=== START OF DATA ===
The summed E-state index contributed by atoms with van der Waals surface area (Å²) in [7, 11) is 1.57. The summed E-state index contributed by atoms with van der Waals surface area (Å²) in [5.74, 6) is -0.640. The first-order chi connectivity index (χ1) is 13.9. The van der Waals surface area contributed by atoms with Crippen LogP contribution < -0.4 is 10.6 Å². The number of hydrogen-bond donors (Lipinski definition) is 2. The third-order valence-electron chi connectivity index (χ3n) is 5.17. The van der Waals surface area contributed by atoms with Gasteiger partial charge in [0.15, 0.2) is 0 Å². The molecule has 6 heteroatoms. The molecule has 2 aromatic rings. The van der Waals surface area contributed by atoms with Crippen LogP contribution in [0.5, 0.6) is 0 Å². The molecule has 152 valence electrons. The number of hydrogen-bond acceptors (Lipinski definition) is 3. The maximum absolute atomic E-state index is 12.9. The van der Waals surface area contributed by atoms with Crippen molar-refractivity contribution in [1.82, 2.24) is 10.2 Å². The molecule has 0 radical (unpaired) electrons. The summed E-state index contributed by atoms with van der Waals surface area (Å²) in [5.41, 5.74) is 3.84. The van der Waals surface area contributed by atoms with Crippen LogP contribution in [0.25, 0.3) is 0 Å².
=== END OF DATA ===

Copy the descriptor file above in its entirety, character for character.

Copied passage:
The summed E-state index contributed by atoms with van der Waals surface area (Å²) in [7, 11) is 1.57. The summed E-state index contributed by atoms with van der Waals surface area (Å²) in [5.74, 6) is -0.640. The first-order chi connectivity index (χ1) is 13.9. The van der Waals surface area contributed by atoms with Crippen LogP contribution < -0.4 is 10.6 Å². The number of hydrogen-bond donors (Lipinski definition) is 2. The third-order valence-electron chi connectivity index (χ3n) is 5.17. The van der Waals surface area contributed by atoms with Gasteiger partial charge in [0.15, 0.2) is 0 Å². The molecule has 6 heteroatoms. The molecule has 2 aromatic rings. The van der Waals surface area contributed by atoms with Crippen LogP contribution in [0.5, 0.6) is 0 Å². The molecule has 152 valence electrons. The number of hydrogen-bond acceptors (Lipinski definition) is 3. The maximum absolute atomic E-state index is 12.9. The van der Waals surface area contributed by atoms with Crippen molar-refractivity contribution in [1.82, 2.24) is 10.2 Å². The molecule has 0 radical (unpaired) electrons. The summed E-state index contributed by atoms with van der Waals surface area (Å²) in [5.41, 5.74) is 3.84. The van der Waals surface area contributed by atoms with Crippen LogP contribution in [0.25, 0.3) is 0 Å².